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“I used to ask my wholesaler about this. Most of the time they are happy to provide me with leaflets and booklets from growers, the auction in Holland, associations etc.. It's in their interest as well,  that I can get exactly what I want. Now they know I want this kind of information, so as soon as they have something new they let me know.”

-Emelie Ekborg (Svenska Blomsterbloggar)

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“I use a couple of reference books published by the Flower Council of Holland; however, there is still the issue of the colour of the flower in the photo versus the colour in real life. To counter this I educate my brides to let them know that because Mother Nature grows the flowers there can be variations in colour even from week to week. Wedding flowers often look better when there is variation in a palette of colours rather than the colour of each flower variety being an exact match to the other flowers.”

-Nick Priestly (Mood Flowers)

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“I used to have a paper version of Flora Holland's catalog on my bed table... but somehow, I got to learn the names and not use it anymore. I am not sure they still edit it anyway, but it is available on the internet: http://flowers-catalog.com/en. Flora Holland does gather all the varieties grown in Holland and supplied mostly in Europe. They have a very loooooong list, and their website is not so user friendly... but I like the fact that you can search for species by availability periods.”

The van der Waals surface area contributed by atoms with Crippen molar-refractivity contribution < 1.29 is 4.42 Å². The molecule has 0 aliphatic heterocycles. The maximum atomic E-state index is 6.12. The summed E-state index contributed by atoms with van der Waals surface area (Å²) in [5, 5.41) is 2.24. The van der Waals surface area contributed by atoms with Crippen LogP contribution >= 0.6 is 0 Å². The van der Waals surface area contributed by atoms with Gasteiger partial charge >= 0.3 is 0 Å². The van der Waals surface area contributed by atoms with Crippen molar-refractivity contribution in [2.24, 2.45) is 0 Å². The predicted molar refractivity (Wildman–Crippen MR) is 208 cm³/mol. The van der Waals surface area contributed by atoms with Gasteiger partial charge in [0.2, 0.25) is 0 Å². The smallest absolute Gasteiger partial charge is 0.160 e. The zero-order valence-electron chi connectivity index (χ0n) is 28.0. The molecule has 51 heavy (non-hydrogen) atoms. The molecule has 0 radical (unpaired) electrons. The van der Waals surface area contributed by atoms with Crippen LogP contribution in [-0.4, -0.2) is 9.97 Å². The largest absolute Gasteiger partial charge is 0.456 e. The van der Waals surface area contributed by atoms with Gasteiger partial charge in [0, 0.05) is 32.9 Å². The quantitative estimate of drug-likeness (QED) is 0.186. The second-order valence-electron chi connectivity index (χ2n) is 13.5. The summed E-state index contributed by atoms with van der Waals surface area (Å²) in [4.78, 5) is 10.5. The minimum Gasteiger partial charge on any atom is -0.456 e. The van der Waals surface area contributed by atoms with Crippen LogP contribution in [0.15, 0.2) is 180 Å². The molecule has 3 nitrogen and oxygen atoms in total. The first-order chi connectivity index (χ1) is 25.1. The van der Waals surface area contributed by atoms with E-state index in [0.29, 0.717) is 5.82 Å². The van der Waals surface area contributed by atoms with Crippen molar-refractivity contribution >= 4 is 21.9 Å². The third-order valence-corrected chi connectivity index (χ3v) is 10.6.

-Laetitia Mayor (Floresie)

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Thanks Emelie, Nick, Kristy, Sarah, Elisabeth, Holly, Clare, Laetitia and Gemma! I would have to say that this issue was the most stressful and frustrating part of designing events for me. I had the same experience that Elisabeth described and I would agree with her advice. Life is too short to try and force a harmonious relationship with a wholesaler you don’t “click” with. Go out on a limb and find one that suits your needs better. You won’t believe the difference!

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Enjoy a few amazing Flowerwild designs before heading off to work…

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Happy Wednesday!

1 comment:

Mimi said...

Found this post so helpful I agree with those who said that you need a great salesperson who is really going to work for you. I basically work with the particular varieties I know my wholesalers carry. I also keep records of the names of the flowers in various colors that I like. Keeping an open mind is crucial. My contract also states that I'm not responsible for slight variations in colors though I work very hard to please my clients.